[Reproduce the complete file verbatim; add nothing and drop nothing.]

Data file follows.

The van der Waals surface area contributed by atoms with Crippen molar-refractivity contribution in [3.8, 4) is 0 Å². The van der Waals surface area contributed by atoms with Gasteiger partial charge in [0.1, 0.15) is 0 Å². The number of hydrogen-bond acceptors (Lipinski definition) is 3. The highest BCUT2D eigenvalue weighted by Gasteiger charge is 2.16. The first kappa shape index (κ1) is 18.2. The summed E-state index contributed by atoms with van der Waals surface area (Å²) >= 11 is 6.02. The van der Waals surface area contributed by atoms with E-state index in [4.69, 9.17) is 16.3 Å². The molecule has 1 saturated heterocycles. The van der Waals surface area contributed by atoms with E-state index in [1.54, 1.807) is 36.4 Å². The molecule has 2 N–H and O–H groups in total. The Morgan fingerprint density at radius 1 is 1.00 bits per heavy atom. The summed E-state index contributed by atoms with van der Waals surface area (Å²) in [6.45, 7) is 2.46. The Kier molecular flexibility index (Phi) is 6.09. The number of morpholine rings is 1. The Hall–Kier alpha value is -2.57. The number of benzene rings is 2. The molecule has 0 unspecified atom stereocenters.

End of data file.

The van der Waals surface area contributed by atoms with Crippen molar-refractivity contribution in [3.8, 4) is 0 Å². The van der Waals surface area contributed by atoms with Gasteiger partial charge in [0.1, 0.15) is 0 Å². The number of hydrogen-bond acceptors (Lipinski definition) is 3. The highest BCUT2D eigenvalue weighted by Gasteiger charge is 2.16. The first kappa shape index (κ1) is 18.2. The summed E-state index contributed by atoms with van der Waals surface area (Å²) >= 11 is 6.02. The van der Waals surface area contributed by atoms with E-state index in [4.69, 9.17) is 16.3 Å². The molecule has 1 saturated heterocycles. The van der Waals surface area contributed by atoms with E-state index in [1.54, 1.807) is 36.4 Å². The molecule has 2 N–H and O–H groups in total. The Morgan fingerprint density at radius 1 is 1.00 bits per heavy atom. The summed E-state index contributed by atoms with van der Waals surface area (Å²) in [6.45, 7) is 2.46. The Kier molecular flexibility index (Phi) is 6.09. The number of morpholine rings is 1. The Hall–Kier alpha value is -2.57. The number of benzene rings is 2. The molecule has 0 unspecified atom stereocenters.